The New York Times had perhaps the best headline on its review: "Young, Handsome, and Clueless in Peyton Place." That was precisely the sort of allusion real teenagers weren't likely to get, let alone make, but the show's punchy dialogue was full of them. Dawson calls his mother's co-anchor "Ted Baxter" and refers to his parents as "Rob and Laura Petrie." He responds to his principal's request for a film glorifying the football team as belonging to "the Leni Riefenstahl approach to filmmaking." Jen says her parents followed "the Ho Chi Minh school of parenting." The verbiage was high-flying too: star Michelle Williams confessed in interviews she had to consult her dictionary when she read the scripts.
The witty scripts were filled with memorable dialogue. In the fourth season finale Dawson tells Joey, "I didn't plan on graduating a virgin." Joey replies "The best-laid plans . . . " Jen declares "Don't knock sullen and introspective. Those can be two very sexy qualities." Dawson, excited over a Godard film asks "How can you not like a movie where the fake name on the guy's passport is Laszlo Kovacs?"
The show, while never a huge ratings success among the general population, did very well with younger audiences and became a defining show for the WB Network. (The first season's highest ranked episode was the finale, which was fifty-ninth, while the highest rated was the second episode, scoring so well only because there was no programming on the other networks, which were carrying President Clinton's state of the union address in the midst of the Lewinsky scandal.)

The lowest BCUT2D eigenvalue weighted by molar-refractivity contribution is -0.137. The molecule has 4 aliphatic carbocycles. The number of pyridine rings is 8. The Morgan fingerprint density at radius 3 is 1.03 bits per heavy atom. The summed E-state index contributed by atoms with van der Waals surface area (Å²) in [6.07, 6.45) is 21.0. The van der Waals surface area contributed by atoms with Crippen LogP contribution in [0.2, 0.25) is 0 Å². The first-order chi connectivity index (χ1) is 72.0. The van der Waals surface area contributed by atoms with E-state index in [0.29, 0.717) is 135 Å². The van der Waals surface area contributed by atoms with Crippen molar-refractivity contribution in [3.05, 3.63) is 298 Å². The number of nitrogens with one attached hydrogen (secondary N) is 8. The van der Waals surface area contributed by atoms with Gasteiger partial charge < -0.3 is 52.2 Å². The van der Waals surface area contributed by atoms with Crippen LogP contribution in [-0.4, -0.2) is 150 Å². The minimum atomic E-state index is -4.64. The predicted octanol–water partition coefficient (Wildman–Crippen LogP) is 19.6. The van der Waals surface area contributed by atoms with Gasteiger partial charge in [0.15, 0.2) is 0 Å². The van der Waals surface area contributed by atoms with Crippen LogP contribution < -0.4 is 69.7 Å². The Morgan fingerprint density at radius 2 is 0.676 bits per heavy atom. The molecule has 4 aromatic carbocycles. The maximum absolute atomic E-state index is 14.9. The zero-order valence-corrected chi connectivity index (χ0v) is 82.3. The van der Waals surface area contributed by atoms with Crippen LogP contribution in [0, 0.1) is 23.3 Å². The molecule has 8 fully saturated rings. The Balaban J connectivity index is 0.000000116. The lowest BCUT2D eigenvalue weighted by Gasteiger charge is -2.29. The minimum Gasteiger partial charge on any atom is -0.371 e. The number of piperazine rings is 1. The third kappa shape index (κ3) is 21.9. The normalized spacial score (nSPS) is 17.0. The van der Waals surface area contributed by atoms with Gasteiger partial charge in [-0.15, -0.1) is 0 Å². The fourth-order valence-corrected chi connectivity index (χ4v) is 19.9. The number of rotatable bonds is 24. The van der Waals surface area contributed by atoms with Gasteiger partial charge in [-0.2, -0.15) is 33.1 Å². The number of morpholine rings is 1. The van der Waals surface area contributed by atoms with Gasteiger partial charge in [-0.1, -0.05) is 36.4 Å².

Dawson's Creek's ultimate impact was far broader than the Nielsens would imply, alluded to in such disparate places as Jim Borgman's comic strip "Zits", a Maureen Dowd column about the Republican leadership of Congress, and the film 10 Things I Hate About You. It made stars of its leads and now seems ripe for the kind of academic analysis its former lead-in Buffy the Vampire Slayer has already been subjected to.
Set in the fictional Massachusetts seaside town of Capeside, the show began during the sophomore year of Dawson Leery, Pacey Witter, and Joey Potter, three lifelong friends and Capesiders, who were joined in the pilot by Jen Lindley. All were fifteen.
Dawson was a dreamy romantic obsessed with movies, especially those of Steven Spielberg. His parents were Mitch and Gale, an Emmy-winning anchor on the local t.v. news. Tomboy Joey, named for Jo in Little Women, had always been in love with Dawson, even if she denied it and he was oblivious to her adoration. For years, she'd been climbing in his bedroom window and platonically sharing his bed. She lived down the creek from Dawson and took a rowboat to visit him. Joey's mother was dead from cancer and her father, Mike, was in prison for drug dealing. Her harried and very pregnant sister, Bessie, who was about ten years older than Joey, was raising her while running the Ice House restaraunt, where Joey worked as a waitress. Pacey was best friends with Dawson and engaged in playful love-hate banter with Joey. Pacey, youngest of five, was his family's great disappointment and they never tired of reminding him of it. His dad was Capeside's police chief and his brother, Doug, was a cop. Pacey incessantly urged Doug to come out of a closet Doug vehemently denied being in.